So Week Two of Stephen Spielberg’s Taken has drawn to its close w./ one more innocent willingly entering one more unidentified flying object: twenty hours to get to a conclusion it took Close Encounters two-hours-plus-change to reach.
From a storytelling standpoint, the second half was more fully realized than its building block episodes. Where the first six entries chronologically rushed through snatches of foo fighting mythology, the final four brought us into the here-&-now where we finally got to meet narrating Allie (Dakota Fanning). Fanning is so wise in her role as a little kid part-alien that you quickly realize why she was given voiceover duties. More than the repetitive fx, she’s the element that kept us watching to the end.
It sure wasn’t the adult actors: primary baddies Dr. Chet Wakeman (Matt Frewer) & 3rd generation Crawford schemer Mary (Heather Donahue) never gained enough villainous heft to really push the story along. Frewer was so over-the-top irritating that when James McDaniels’ military man finally slugged him for just one too many know-it-all wisecracks, it brought applause in my house. (To be fair, I liked a moment in the final installment where Wakeman appears on a computer screen to deliver a final message to his killer: ticking his head to the side, he was like a less frenetic Max Headroom.) And while Donahue had moments of neatly sociopathic menace, for much of the series she had the awkward air of someone wearing adult clothes for the first time.
As for the other main players: neither of Allie’s parents (who conceived the child while abducted in a nicely fuzzy sex scene that got flashbacked once too often) conveyed the same level of fear & wonderment as their forbearers. But when Eric Close’s line-initiating alien John popped back up in the final episode, his appearance was welcome.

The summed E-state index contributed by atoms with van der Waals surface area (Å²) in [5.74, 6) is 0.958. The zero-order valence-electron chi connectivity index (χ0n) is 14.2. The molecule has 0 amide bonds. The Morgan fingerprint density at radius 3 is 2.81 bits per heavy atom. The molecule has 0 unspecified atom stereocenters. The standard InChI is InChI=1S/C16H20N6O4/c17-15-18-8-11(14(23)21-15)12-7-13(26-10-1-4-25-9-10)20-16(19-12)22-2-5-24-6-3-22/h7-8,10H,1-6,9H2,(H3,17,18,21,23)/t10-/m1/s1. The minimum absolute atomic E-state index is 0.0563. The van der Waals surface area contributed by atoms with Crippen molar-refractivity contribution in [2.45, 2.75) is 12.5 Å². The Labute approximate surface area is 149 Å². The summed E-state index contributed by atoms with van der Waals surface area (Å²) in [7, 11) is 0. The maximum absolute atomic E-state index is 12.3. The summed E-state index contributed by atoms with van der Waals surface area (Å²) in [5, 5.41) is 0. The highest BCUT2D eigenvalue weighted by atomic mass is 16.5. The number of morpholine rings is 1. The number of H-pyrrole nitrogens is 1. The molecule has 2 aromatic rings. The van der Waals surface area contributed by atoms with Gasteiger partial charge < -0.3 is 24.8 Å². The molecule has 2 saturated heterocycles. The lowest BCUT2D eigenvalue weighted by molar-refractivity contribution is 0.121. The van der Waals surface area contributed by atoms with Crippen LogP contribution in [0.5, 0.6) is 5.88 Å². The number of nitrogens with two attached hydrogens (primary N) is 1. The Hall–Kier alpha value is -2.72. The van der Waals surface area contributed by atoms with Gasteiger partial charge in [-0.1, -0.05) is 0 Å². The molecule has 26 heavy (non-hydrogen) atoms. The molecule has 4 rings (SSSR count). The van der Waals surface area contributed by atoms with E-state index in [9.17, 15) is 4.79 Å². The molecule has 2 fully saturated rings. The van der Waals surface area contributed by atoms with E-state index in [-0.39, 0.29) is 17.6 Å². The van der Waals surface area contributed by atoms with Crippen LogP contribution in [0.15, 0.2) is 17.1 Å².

Midpoint into the ninth installment – where it became obvious where the series was heading – I found myself thinking that scripter Leslie Bohem and co. might’ve done better by their audience if they’d presented Taken as a six-day series, starting in modern times then introducing pertinent background material as lengthy flashbacks. Could’ve spared us some of the go-nowhere irrelevancies, but then it also probably would’ve lessened the series’ event stature. I know I’d have been willing to make the sacrifice.
In the end, we learn, all the sightings & abductions & probing tubes up victims’ noses were the actions of amorally inquisitive extraterrestrials. The aliens, we’re told, are much like us, only further evolved down the road to the point where concepts of right & wrong or guilt & empathy are meaningless. By breeding w./ humanity, they hope to regain the emotional component that they’ve lost.
Or something like that, anyway. It was all kept deliberately murky in the meant-to-be-uplifting humanistic mode of other Spielbergian fare. I didn’t quite buy it – any more than I bought hard-assed military guy McDaniels’ uncharacteristic yielding in the last ten minutes of the series – but then I guess I’m more an X-Files kinda guy. When I hear a character tell us to “Keep Watching the Skies,” I don’t think of cuddly bug-eyed E.T. I think of James Arness as The Thing.